I’m jealous of Rachel English. I wish I had thought of the idea for her novel Going Back, based on a gang of people who went to Boston on a J1 Visa in the 1980s. The J1 Student Visa trip to the States was the coming-of-age rite for my generation. I can’t imagine a better way to tell people what it was like to be young, Irish and foolish back then. I must buy her book.
It was my pleasure to meet Rachel on RTE’s Today Show. She has a rare honesty and curiosity that have served her well on Morning Ireland. We were on Today to look at the challenges facing a first-time writer. Given that the biggest challenge is to get publicity, it was fantastic that Daithi and Maura took time to talk about my new book, Keep Away from Those Ferraris. It’s available on-line today, click here to see where you can get it at an internet near you.
Here are some of the debut novel challenges we talked about.
- Focus, will ya? I’m easily distracted when there is writing to be done. The living room can end up very, very tidy. Mainly though, I’m distracted by the internet. Twitter, Facebook or my old fashioned browser will all get a workout when there is a difficult chapter to be written. Some people recommended a piece of software called Freedom, which cuts off the internet for a user-defined period every day. I downloaded it and the installation process just hung my PC for a while. I suppose it kept me off twitter for a couple of minutes, so that’s something. It looks like I’m going to have to rely on willpower. That could be tricky.
- Prologue or Chapter One. We revisited an old chestnut when Maura Derrane asked how come my first chapter was only a page long. I said it was all her fault. A few weeks ago on the show Maura mentioned that she very often skips the prologue. I had a prologue in Keep Away from Those Ferraris back then, so I changed it to Chapter One to make sure that nobody skipped by in haste. Rachel has in prologue in Going Back which starts the reader off in the present day, which I think is the proper way use for the prologue. My thinking is wait until you do a final read through and see what works best for your own narrative. The one thing we all agreed on was that if you are going to use a prologue, make sure to keep it short and sweet.
- Too Much Too Soon. Talk about wishful thinking. That’s what we did when we discussed hugely successful first novels. In particular we talked about The Secret History by Donna Tartt. It’s one of my favourite books ever. I’m not alone in that. It turned Tartt into a global superstar as her fans waited for the follow-up. We waited 10 years and were a bit under-whelmed when The Little Friend arrived. Daithi asked me if I’d prefer a massive hit first time out or slow and steady progress. I told the truth. Give me a massive hit any time. Please.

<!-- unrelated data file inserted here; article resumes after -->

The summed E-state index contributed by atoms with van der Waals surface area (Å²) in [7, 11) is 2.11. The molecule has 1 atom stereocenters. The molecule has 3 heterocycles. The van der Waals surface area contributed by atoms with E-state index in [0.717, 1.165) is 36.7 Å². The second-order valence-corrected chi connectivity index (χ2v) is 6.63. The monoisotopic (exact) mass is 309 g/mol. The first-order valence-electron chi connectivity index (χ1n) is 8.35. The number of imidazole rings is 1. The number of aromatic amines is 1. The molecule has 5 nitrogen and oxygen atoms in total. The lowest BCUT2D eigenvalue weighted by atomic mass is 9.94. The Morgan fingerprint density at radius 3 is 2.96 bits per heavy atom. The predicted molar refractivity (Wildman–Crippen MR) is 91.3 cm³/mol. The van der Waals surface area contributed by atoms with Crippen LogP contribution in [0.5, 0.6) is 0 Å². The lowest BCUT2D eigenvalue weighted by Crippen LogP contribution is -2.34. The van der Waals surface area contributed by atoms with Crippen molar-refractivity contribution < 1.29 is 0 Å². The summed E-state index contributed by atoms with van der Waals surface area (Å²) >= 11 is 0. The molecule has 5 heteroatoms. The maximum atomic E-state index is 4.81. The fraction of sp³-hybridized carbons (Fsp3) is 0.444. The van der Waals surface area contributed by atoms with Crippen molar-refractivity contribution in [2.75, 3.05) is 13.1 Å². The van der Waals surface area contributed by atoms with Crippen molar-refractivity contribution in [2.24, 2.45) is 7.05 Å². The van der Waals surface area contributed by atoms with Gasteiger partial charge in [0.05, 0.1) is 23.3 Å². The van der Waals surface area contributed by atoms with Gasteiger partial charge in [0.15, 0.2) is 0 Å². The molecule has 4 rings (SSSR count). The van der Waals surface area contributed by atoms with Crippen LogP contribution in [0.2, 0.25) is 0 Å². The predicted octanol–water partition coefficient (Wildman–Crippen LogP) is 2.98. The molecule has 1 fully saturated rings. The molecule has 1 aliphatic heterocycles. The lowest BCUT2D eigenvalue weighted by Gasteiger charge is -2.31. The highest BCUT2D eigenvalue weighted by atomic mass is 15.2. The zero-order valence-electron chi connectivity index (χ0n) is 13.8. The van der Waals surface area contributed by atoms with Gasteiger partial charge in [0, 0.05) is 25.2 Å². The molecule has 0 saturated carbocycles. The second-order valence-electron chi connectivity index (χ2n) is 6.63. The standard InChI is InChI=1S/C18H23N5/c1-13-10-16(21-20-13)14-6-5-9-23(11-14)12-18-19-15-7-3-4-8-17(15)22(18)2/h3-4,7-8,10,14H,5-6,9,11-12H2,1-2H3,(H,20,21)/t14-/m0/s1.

You mightn’t have been laughing at us on the RTE Today show. Colm O’Regan of Irish Mammies fame (http://irishmammies.ie/) and myself were brought on and asked how to write comedy. Is there anything funnier than two guys talking about being funny? Yes. Everything.
It’s a tricky business, but here’s what we reckoned.
- Get Real. Nobody laughs at nice people. What’s really funny is the gap between the nice people we think we are and the human beings we actually are. Paint real human characters in your work rather than some kind of ideal and you’re half way to raising a laugh from the reader. If you doubt this, just look at any episode of Seinfeld.
- Get It? They mightn’t. There’s no point in trying to tell a joke about Bosco to a group of Americans. Know your audience, know what they know, and then tell them a joke about it.
- Shove it to the Man. Colm made the point that a lot of comedy is about the little guy puncturing the big guy’s balloon. Charlie Chaplin, PG Wodehouse and Flann O’Brien are just some of the people who made us laugh at the pomposity of people in authority.
- That’s Mad Ted. Build up a good comic character and you can squeeze laughs out of them forever. Fr Dougal McGuire in Father Ted wasn’t full of brilliant one-liners. He was just a full-time idiot. Likewise Joey in Friends didn’t need to crank out the crackers – he just needed to say ‘how you doin’?’ when we expected him to. There’s a laugh in repetition when you get the characters right. Here endeth the lesson about how to be funny. I hope it is some help to you when writing whatever it is you write. Or maybe you are more like Fr Dougal, when after another catastrophic episode his mentor asked: ‘Well, Dougal, did you learn anything?’ ‘No Ted.’
Below is latest excerpt from the novel I am writing for next year. Don’t forget to keep an eye out here for details on where you can buy my latest novel. It will be available on Amazon from next Wednesday, the 4th of December. It’s been a long haul, so here’s what I will be doing once the book is good and launched.
The excerpt from the the first draft of the new novel is set near Zurriola Beach in San Sebastian, Spain. Here’s a photo to set the scene before the action starts below.